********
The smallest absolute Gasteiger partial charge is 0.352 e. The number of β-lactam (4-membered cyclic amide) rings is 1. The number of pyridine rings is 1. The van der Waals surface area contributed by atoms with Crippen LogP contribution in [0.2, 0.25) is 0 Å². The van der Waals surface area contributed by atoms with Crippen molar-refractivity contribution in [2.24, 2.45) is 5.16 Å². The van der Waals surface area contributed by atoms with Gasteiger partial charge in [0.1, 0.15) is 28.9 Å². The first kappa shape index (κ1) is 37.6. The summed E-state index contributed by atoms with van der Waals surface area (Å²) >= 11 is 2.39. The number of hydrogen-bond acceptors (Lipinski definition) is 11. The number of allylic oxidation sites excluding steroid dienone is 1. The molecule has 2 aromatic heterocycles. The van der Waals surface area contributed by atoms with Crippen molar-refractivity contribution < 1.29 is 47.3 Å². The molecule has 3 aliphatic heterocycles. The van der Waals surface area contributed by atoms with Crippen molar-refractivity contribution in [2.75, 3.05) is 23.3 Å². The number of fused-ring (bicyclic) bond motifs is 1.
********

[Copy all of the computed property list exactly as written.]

The smallest absolute Gasteiger partial charge is 0.352 e. The number of β-lactam (4-membered cyclic amide) rings is 1. The number of pyridine rings is 1. The van der Waals surface area contributed by atoms with Crippen LogP contribution in [0.2, 0.25) is 0 Å². The van der Waals surface area contributed by atoms with Crippen molar-refractivity contribution in [2.24, 2.45) is 5.16 Å². The van der Waals surface area contributed by atoms with Gasteiger partial charge in [0.1, 0.15) is 28.9 Å². The first kappa shape index (κ1) is 37.6. The summed E-state index contributed by atoms with van der Waals surface area (Å²) >= 11 is 2.39. The number of hydrogen-bond acceptors (Lipinski definition) is 11. The number of allylic oxidation sites excluding steroid dienone is 1. The molecule has 2 aromatic heterocycles. The van der Waals surface area contributed by atoms with Crippen molar-refractivity contribution < 1.29 is 47.3 Å². The molecule has 3 aliphatic heterocycles. The van der Waals surface area contributed by atoms with Crippen molar-refractivity contribution in [2.75, 3.05) is 23.3 Å². The number of fused-ring (bicyclic) bond motifs is 1.